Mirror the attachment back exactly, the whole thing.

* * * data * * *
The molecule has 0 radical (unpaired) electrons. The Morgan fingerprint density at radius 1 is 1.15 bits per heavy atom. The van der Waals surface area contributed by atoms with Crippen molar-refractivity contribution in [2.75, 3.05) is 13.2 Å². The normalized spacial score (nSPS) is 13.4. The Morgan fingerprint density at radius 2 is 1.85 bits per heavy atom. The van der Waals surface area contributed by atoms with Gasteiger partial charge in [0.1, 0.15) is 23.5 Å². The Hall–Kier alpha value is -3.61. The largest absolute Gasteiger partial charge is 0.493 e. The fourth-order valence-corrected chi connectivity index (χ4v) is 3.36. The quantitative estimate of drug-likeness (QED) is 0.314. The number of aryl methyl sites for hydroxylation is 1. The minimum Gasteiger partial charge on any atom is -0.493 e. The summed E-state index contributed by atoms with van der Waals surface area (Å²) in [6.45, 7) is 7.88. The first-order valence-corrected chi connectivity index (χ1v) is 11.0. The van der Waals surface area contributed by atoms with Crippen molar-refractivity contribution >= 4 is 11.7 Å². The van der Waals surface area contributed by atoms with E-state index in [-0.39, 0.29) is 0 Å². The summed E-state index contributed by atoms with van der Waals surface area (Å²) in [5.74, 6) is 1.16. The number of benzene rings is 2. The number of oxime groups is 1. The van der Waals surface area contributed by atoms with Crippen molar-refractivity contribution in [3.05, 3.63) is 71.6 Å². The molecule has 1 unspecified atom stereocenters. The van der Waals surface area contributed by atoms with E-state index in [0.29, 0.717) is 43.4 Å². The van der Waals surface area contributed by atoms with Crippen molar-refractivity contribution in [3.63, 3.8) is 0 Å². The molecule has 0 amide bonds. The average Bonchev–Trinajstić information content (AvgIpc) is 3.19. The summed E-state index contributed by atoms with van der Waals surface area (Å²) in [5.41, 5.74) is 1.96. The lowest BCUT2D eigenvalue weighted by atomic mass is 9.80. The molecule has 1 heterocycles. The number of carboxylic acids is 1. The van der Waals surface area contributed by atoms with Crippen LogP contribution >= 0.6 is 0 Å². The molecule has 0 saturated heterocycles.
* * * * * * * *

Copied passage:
The molecule has 0 radical (unpaired) electrons. The Morgan fingerprint density at radius 1 is 1.15 bits per heavy atom. The van der Waals surface area contributed by atoms with Crippen molar-refractivity contribution in [2.75, 3.05) is 13.2 Å². The normalized spacial score (nSPS) is 13.4. The Morgan fingerprint density at radius 2 is 1.85 bits per heavy atom. The van der Waals surface area contributed by atoms with Gasteiger partial charge in [0.1, 0.15) is 23.5 Å². The Hall–Kier alpha value is -3.61. The largest absolute Gasteiger partial charge is 0.493 e. The fourth-order valence-corrected chi connectivity index (χ4v) is 3.36. The quantitative estimate of drug-likeness (QED) is 0.314. The number of aryl methyl sites for hydroxylation is 1. The minimum Gasteiger partial charge on any atom is -0.493 e. The summed E-state index contributed by atoms with van der Waals surface area (Å²) in [6.45, 7) is 7.88. The first-order valence-corrected chi connectivity index (χ1v) is 11.0. The van der Waals surface area contributed by atoms with Crippen molar-refractivity contribution >= 4 is 11.7 Å². The van der Waals surface area contributed by atoms with E-state index in [-0.39, 0.29) is 0 Å². The summed E-state index contributed by atoms with van der Waals surface area (Å²) in [5.74, 6) is 1.16. The number of benzene rings is 2. The number of oxime groups is 1. The van der Waals surface area contributed by atoms with Crippen molar-refractivity contribution in [3.05, 3.63) is 71.6 Å². The molecule has 1 unspecified atom stereocenters. The van der Waals surface area contributed by atoms with E-state index in [0.29, 0.717) is 43.4 Å². The van der Waals surface area contributed by atoms with Crippen molar-refractivity contribution in [3.63, 3.8) is 0 Å². The molecule has 0 amide bonds. The average Bonchev–Trinajstić information content (AvgIpc) is 3.19. The summed E-state index contributed by atoms with van der Waals surface area (Å²) in [5.41, 5.74) is 1.96. The lowest BCUT2D eigenvalue weighted by atomic mass is 9.80. The molecule has 1 heterocycles. The number of carboxylic acids is 1. The van der Waals surface area contributed by atoms with Crippen LogP contribution >= 0.6 is 0 Å². The molecule has 0 saturated heterocycles.